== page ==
This week, the Timberwolves completed deals with Euroleague MVP Nemanja Bjelica and free agent Kevin Garnett, which brings them to 15 players with contracts for the 2015-16 season. Barring a trade, or the release of Lorenzo Brown, whose contract is non-guaranteed, the roster is now set, which means it's time to take a look at their cap situation as it currently stands.
- Kevin Martin has a player option for 2016-17. The 2016-17 figures in italics represent team options that must be decided on by the start of the 2015-16 season.
- The specific figures for both Bjelica and Garnett are estimates, but we shouldn't be off by more than a few hundred thousand at most.
- The Wolves also hold two TPEs, one from the Kevin Love trade and one from the Corey Brewer trade. TPEs expire after one season.
- The recently released cap figure for 2015-16 is $70M, with a luxury tax line of over $84M. There will be a huge jump for 2016-17, into the range of $90M.
Frankly, the Wolves roster should be pretty steady over the next couple of seasons. Only Chase Budinger and Lorenzo Brown have expiring contracts, though presumably if he's still on the team in October, the Wolves will decline Anthony Bennett's option and make him a free agent as well.
Looking at the chart above, it's clear that one of the goals for the Wolves this season must be to sort through all of their 2nd and 3rd year players (and even rookies to an extent) and figure out those they want to keep and those who are not part of the future. While the roster appears set for the upcoming season, I believe that next summer some guys are going to have to be cashed in for, perhaps, some more veteran help as they hopefully ready themselves for a real push toward the top of the Western Conference.
Come next summer, they will have nine players with between one and three years of experience. Not all of them will fit with the team going forward, and while cap room for the 2016-17 season probably won't be an issue (though if they surprisingly pick up Bennett's option and Martin opts in, they will have a lot less than most teams), roster space and construction will. It's essential that the Wolves enter next off-season with a clear understanding of where they need to improve and what players constitute their core.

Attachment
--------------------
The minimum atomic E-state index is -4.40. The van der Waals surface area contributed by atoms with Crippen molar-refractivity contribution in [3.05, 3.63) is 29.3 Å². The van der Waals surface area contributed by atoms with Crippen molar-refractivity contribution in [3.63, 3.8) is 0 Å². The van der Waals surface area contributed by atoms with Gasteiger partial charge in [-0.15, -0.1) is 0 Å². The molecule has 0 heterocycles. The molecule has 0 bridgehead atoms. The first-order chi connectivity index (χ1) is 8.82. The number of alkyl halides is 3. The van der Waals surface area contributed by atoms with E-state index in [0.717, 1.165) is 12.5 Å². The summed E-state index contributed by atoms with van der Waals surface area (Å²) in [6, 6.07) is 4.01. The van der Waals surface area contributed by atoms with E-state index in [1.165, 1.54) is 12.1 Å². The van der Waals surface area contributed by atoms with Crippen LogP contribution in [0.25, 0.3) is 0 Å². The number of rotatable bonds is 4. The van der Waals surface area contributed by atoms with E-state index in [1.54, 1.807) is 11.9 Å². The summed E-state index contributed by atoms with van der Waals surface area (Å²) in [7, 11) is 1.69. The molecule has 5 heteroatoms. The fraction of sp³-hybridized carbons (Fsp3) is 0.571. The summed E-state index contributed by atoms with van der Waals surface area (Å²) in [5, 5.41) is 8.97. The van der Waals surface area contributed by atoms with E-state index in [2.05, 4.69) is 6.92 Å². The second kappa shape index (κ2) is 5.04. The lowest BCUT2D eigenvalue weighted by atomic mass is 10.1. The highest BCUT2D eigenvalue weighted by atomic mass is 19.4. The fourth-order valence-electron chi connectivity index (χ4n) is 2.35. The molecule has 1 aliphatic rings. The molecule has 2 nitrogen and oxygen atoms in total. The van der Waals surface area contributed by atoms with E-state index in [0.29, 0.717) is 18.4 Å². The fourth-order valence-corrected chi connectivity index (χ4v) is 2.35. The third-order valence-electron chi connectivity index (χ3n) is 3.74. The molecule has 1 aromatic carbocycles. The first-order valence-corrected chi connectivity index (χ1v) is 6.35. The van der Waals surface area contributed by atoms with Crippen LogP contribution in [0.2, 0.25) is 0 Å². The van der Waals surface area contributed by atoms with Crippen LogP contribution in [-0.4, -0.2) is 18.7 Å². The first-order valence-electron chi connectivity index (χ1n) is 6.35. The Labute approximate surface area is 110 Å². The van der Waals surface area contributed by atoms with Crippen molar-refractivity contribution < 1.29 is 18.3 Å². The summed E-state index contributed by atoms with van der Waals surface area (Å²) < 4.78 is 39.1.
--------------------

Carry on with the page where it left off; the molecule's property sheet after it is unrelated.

A note on the Garnett deal: The general take when the 2/$16.5M figures came out was that it didn't really matter; the Wolves had nobody else to pay and it probably wouldn't have much of an affect on roster building over the next couple of seasons. I mostly agree with this, but it's worth pointing out that the Wolves are committed to paying roughly 10% of their cap over the next two years to a guy who is unlikely to average 1000 minutes per season. That's not the best use of resources.
In the end it might not matter much, but I can imagine situations in which it might. Is Glen Taylor less likely to approve the use of the TPEs given where the budget is after the Garnett signing? I don't know, but it's possible. Ultimately, once they traded for him, they were pretty committed to bringing him back if he wanted to continue playing, so we will have to hope for the best--that he's able to play in more games than not, and that whatever "teaching" benefits the Wolves believe he can provide actually accrue.
Some final thoughts:
- A medical retirement by Nikola Pekovic would obviously make a huge difference in their outlook heading into 2016-17.
- The Rubio contract is looking pretty damn good right now.
- Shabazz Muhammad and Gorgui Dieng will be eligible for extensions next summer that would begin in 2017-18.
What catches your eye about the Wolves cap situation?